The participation of apical membranes of uterine epithelial cells in the process of blastocyst adhesion makes them an interesting object in the study of changes occurring during early pregnancy. In the study of these changes alkaline phosphatase (A1P), a typical brush border enzyme, was chosen for demonstration with the scanning electron microscope (SEM) by means of a backscatter detector. Thus the temporal and spatial pattern of enzyme activity on the uterine luminal surface was made visible with lead salt procedures. A1P activity was shown to be located on apical membranes and microvilli of endometrial epithelial cells with high activity on day 2 of pregnancy decreasing to virtually no activity on day 5. This decrease in overall A1P activity was shown to be asymmetrical with respect to the uterine cavity. It begins on the antimesometrial half of the uterine lining on day 2. A distribution pattern demarcating a presumptive implantation site along the uterine horn was not found. However, on day 5 of pregnancy, a characteristic pattern of surface folds was found, dividing the uterine horn into ‘implantation segments’. In addition, SEM investigation revealed a marked variation of A1P activity from one individual cell to the next on day 2 of pregnancy resulting in a mosaic-like pattern. This pattern is lost with the decrease of A1P activity on day 5. Thus heterogeneity of uterine epithelial cells in A1P activity is apparently a feature of nonreceptive epithelium in contrast to the homogeneous epithelium on day 5. It is proposed that epithelial cell homogeneity could be a marker for uterine receptivity.

This content is only available via PDF.
Copyright / Drug Dosage / Disclaimer
Copyright: All rights reserved. No part of this publication may be translated into other languages, reproduced or utilized in any form or by any means, electronic or mechanical, including photocopying, recording, microcopying, or by any information storage and retrieval system, without permission in writing from the publisher.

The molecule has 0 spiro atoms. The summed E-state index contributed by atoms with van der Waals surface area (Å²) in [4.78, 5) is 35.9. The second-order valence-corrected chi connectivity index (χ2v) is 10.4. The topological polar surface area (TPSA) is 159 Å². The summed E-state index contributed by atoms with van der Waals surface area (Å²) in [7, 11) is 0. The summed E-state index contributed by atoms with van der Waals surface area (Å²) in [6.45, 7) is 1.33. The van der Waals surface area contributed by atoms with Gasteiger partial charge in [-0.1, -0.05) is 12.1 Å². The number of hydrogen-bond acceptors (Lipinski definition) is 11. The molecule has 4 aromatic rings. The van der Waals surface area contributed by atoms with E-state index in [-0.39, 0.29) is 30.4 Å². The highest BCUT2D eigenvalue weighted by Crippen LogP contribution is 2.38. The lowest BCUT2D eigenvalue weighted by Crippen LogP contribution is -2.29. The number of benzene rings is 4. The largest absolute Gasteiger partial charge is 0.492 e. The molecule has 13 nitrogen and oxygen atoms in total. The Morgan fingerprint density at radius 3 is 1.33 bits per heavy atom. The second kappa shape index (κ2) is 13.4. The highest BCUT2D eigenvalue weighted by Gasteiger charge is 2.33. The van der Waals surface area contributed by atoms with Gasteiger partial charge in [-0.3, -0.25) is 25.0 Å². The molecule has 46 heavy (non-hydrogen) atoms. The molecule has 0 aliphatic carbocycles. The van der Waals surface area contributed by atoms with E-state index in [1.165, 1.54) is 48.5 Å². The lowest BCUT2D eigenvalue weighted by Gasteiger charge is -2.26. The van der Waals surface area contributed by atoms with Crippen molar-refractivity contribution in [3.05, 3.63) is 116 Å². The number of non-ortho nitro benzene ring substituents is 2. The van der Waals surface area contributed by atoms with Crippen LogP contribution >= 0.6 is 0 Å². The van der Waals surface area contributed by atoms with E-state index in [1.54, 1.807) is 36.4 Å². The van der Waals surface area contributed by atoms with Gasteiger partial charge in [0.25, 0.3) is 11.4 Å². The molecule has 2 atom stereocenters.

Drug Dosage: The authors and the publisher have exerted every effort to ensure that drug selection and dosage set forth in this text are in accord with current recommendations and practice at the time of publication. However, in view of ongoing research, changes in government regulations, and the constant flow of information relating to drug therapy and drug reactions, the reader is urged to check the package insert for each drug for any changes in indications and dosage and for added warnings and precautions. This is particularly important when the recommended agent is a new and/or infrequently employed drug.
Disclaimer: The statements, opinions and data contained in this publication are solely those of the individual authors and contributors and not of the publishers and the editor(s). The appearance of advertisements or/and product references in the publication is not a warranty, endorsement, or approval of the products or services advertised or of their effectiveness, quality or safety. The publisher and the editor(s) disclaim responsibility for any injury to persons or property resulting from any ideas, methods, instructions or products referred to in the content or advertisements.
You do not currently have access to this content.